# Groups of isometries#

Let $$M = \ZZ^n$$ or $$\QQ^n$$, $$b: M \times M \rightarrow \QQ$$ a bilinear form and $$f: M \rightarrow M$$ a linear map. We say that $$f$$ is an isometry if for all elements $$x,y$$ of $$M$$ we have that $$b(x,y)=b(f(x),f(y))$$. A group of isometries is a subgroup of $$GL(M)$$ consisting of isometries.

EXAMPLES:

sage: L = IntegralLattice("D4")                                                     # needs sage.graphs
sage: O = L.orthogonal_group(); O                                                   # needs sage.graphs
Group of isometries with 3 generators (
[0 0 0 1]  [ 1  1  0  0]  [ 1  0  0  0]
[0 1 0 0]  [ 0  0  1  0]  [-1 -1 -1 -1]
[0 0 1 0]  [ 0  1  0  1]  [ 0  0  1  0]
[1 0 0 0], [ 0 -1 -1  0], [ 0  0  0  1]
)

>>> from sage.all import *
>>> L = IntegralLattice("D4")                                                     # needs sage.graphs
>>> O = L.orthogonal_group(); O                                                   # needs sage.graphs
Group of isometries with 3 generators (
[0 0 0 1]  [ 1  1  0  0]  [ 1  0  0  0]
[0 1 0 0]  [ 0  0  1  0]  [-1 -1 -1 -1]
[0 0 1 0]  [ 0  1  0  1]  [ 0  0  1  0]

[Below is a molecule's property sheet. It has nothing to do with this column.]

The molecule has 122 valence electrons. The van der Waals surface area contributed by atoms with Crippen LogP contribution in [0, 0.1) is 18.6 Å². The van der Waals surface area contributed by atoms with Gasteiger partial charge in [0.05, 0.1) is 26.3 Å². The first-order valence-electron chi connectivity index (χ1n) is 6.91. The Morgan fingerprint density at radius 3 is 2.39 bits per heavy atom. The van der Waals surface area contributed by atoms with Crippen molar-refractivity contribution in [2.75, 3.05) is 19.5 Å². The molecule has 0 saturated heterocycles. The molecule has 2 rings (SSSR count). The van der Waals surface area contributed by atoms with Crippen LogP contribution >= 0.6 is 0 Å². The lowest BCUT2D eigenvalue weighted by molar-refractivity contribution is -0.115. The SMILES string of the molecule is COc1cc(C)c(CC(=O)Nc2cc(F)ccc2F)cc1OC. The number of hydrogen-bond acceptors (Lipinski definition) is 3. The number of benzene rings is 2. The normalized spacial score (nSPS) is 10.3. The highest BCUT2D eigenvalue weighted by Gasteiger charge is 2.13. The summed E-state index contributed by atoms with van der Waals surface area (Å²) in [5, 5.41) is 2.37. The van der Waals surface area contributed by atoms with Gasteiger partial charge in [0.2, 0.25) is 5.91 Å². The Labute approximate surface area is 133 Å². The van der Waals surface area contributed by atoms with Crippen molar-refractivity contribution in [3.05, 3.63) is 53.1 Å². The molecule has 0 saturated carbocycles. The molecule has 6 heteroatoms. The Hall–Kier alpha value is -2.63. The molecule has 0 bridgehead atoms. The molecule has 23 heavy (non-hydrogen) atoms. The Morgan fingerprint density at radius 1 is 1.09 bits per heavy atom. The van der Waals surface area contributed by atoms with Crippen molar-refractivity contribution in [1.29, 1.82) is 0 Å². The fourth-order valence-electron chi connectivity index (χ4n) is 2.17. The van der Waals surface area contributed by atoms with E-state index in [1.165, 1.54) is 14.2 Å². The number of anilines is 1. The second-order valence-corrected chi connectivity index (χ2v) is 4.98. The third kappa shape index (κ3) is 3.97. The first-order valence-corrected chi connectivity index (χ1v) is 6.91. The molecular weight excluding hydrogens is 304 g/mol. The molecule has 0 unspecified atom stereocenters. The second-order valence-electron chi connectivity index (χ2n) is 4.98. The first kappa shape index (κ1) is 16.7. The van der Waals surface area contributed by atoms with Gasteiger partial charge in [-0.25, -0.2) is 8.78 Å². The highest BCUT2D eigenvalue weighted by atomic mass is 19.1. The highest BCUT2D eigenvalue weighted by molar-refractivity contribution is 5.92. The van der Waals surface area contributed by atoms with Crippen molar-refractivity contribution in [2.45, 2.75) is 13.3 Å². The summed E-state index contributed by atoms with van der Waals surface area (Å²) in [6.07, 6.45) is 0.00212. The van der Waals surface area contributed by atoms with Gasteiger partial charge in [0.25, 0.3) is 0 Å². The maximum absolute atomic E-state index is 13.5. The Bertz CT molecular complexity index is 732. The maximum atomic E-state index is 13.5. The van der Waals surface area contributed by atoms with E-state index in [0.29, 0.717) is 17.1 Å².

[1 0 0 0], [ 0 -1 -1  0], [ 0  0  0  1]
)


Basic functionality is provided by GAP:

sage: O.cardinality()                                                               # needs sage.graphs
1152
sage: len(O.conjugacy_classes_representatives())                                    # needs sage.graphs
25

>>> from sage.all import *
>>> O.cardinality()                                                               # needs sage.graphs
1152
>>> len(O.conjugacy_classes_representatives())                                    # needs sage.graphs
25


AUTHORS:

• Simon Brandhorst (2018-02): First created

class sage.groups.matrix_gps.isometries.GroupActionOnQuotientModule(MatrixGroup, quotient_module, is_left=False)[source]#

Bases: Action

Matrix group action on a quotient module from the right.

INPUT:

• MatrixGroup – the group acting GroupOfIsometries

• submodule – an invariant quotient module

• is_left – boolean (default: False)

EXAMPLES:

sage: from sage.groups.matrix_gps.isometries import GroupOfIsometries
sage: S = span(ZZ,[[0,1]])
sage: Q = S/(6*S)
sage: g = Matrix(QQ,2,[1,0,0,-1])
sage: G = GroupOfIsometries(2, ZZ, [g], invariant_bilinear_form=matrix.identity(2), invariant_quotient_module=Q)
sage: g = G.an_element()
sage: x = Q.an_element()
sage: x*g
(5)
sage: (x*g).parent()
Finitely generated module V/W over Integer Ring with invariants (6)

>>> from sage.all import *